Like you, the smell is the number 1 trigger for me. While a student in Japan, I didn’t like smelling the aroma of coffee because it reminded me of being inside the plane that took me away from my family (I was 19 at that time).

    Then I have this strange triggers with shampoo smell…the shampoo that I’ve used before, the smell of my Japanese/Philippine shampoos… bam! They take me back to that certain place and time.

    Great post!

    Thanks Grace; it’s a constant push/pull for some of us…thanks for sharing your experiences ๐Ÿ™‚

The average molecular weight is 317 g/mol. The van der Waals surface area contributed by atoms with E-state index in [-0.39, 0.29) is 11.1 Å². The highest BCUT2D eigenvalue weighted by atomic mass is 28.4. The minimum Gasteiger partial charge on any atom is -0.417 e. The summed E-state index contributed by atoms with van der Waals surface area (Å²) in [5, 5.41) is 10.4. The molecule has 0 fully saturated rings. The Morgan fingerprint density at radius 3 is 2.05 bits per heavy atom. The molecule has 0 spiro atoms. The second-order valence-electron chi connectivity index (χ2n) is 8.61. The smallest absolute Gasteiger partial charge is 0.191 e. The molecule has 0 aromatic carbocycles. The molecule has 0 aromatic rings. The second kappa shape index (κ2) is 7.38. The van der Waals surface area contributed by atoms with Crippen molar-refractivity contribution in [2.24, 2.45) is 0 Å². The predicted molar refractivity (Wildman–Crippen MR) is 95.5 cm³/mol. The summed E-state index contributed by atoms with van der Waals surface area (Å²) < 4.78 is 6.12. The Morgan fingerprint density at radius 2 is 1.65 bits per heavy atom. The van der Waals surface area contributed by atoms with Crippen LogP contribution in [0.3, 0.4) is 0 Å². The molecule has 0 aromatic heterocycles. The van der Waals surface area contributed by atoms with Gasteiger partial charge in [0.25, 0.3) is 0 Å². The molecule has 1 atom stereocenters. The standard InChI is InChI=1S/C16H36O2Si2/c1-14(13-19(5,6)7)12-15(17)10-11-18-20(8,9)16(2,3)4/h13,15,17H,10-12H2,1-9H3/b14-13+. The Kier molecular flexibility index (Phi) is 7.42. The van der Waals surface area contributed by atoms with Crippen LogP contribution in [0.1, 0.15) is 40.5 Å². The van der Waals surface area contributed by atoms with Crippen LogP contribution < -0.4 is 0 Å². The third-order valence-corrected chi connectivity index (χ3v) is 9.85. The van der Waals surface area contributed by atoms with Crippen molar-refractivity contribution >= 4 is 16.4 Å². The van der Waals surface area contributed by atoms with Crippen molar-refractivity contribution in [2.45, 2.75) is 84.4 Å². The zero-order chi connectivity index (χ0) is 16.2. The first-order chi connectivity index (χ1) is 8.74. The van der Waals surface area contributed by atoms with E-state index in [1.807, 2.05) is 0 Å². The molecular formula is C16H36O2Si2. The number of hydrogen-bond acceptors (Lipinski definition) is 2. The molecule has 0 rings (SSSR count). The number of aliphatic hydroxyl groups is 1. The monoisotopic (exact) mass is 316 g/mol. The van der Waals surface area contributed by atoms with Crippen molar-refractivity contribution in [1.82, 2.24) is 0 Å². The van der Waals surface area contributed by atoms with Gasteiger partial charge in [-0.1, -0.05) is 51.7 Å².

.-= Grace @ Sandier Pastures´s last blog ..Reasons why you should come to Dubai in summer =-.

Michelle KaminskyMichelle Kaminsky is an American attorney-turned-freelance writer who lived in her family's ancestral village in Calabria, Italy for 15 years. This blog is now archived. 

Calabria Guidebook

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Homemade apple butter
Green beans, potatoes, and pancetta
Glazed Apple Oatmeal Cinnamon Muffins
Pasta with snails alla calabrese
Onion, Oregano, and Thyme Focaccia
Oatmeal Banana Craisin Muffins
Prosciutto wrapped watermelon with bel paese cheese
Fried eggs with red onion and cheese
Calabrian sausage and fava beans
Ricotta Pound Cake